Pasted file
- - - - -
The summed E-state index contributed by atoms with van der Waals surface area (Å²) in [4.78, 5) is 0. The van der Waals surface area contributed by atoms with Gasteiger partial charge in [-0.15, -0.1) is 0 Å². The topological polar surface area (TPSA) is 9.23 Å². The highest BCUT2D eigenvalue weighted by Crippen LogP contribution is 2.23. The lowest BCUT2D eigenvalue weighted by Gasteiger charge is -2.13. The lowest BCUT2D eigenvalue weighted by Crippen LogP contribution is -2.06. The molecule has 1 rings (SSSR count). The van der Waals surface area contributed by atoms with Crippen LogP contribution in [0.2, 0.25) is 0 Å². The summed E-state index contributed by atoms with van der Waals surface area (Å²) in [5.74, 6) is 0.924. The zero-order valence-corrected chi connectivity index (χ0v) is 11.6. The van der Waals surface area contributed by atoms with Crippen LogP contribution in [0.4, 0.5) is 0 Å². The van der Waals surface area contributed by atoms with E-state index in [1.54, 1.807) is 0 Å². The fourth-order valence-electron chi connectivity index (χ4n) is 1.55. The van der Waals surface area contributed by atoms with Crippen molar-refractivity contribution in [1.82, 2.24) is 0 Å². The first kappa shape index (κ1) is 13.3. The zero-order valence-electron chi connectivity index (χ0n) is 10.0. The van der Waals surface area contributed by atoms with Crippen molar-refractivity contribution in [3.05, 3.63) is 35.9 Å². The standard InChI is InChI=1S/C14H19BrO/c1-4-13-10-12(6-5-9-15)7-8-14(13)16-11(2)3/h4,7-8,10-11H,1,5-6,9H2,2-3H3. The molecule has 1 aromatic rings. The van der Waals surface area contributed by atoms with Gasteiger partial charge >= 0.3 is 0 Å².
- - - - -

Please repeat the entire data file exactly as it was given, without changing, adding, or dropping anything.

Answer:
The summed E-state index contributed by atoms with van der Waals surface area (Å²) in [4.78, 5) is 0. The van der Waals surface area contributed by atoms with Gasteiger partial charge in [-0.15, -0.1) is 0 Å². The topological polar surface area (TPSA) is 9.23 Å². The highest BCUT2D eigenvalue weighted by Crippen LogP contribution is 2.23. The lowest BCUT2D eigenvalue weighted by Gasteiger charge is -2.13. The lowest BCUT2D eigenvalue weighted by Crippen LogP contribution is -2.06. The molecule has 1 rings (SSSR count). The van der Waals surface area contributed by atoms with Crippen LogP contribution in [0.2, 0.25) is 0 Å². The summed E-state index contributed by atoms with van der Waals surface area (Å²) in [5.74, 6) is 0.924. The zero-order valence-corrected chi connectivity index (χ0v) is 11.6. The van der Waals surface area contributed by atoms with Crippen LogP contribution in [0.4, 0.5) is 0 Å². The van der Waals surface area contributed by atoms with E-state index in [1.54, 1.807) is 0 Å². The fourth-order valence-electron chi connectivity index (χ4n) is 1.55. The van der Waals surface area contributed by atoms with Crippen molar-refractivity contribution in [1.82, 2.24) is 0 Å². The first kappa shape index (κ1) is 13.3. The zero-order valence-electron chi connectivity index (χ0n) is 10.0. The van der Waals surface area contributed by atoms with Crippen molar-refractivity contribution in [3.05, 3.63) is 35.9 Å². The standard InChI is InChI=1S/C14H19BrO/c1-4-13-10-12(6-5-9-15)7-8-14(13)16-11(2)3/h4,7-8,10-11H,1,5-6,9H2,2-3H3. The molecule has 1 aromatic rings. The van der Waals surface area contributed by atoms with Gasteiger partial charge >= 0.3 is 0 Å².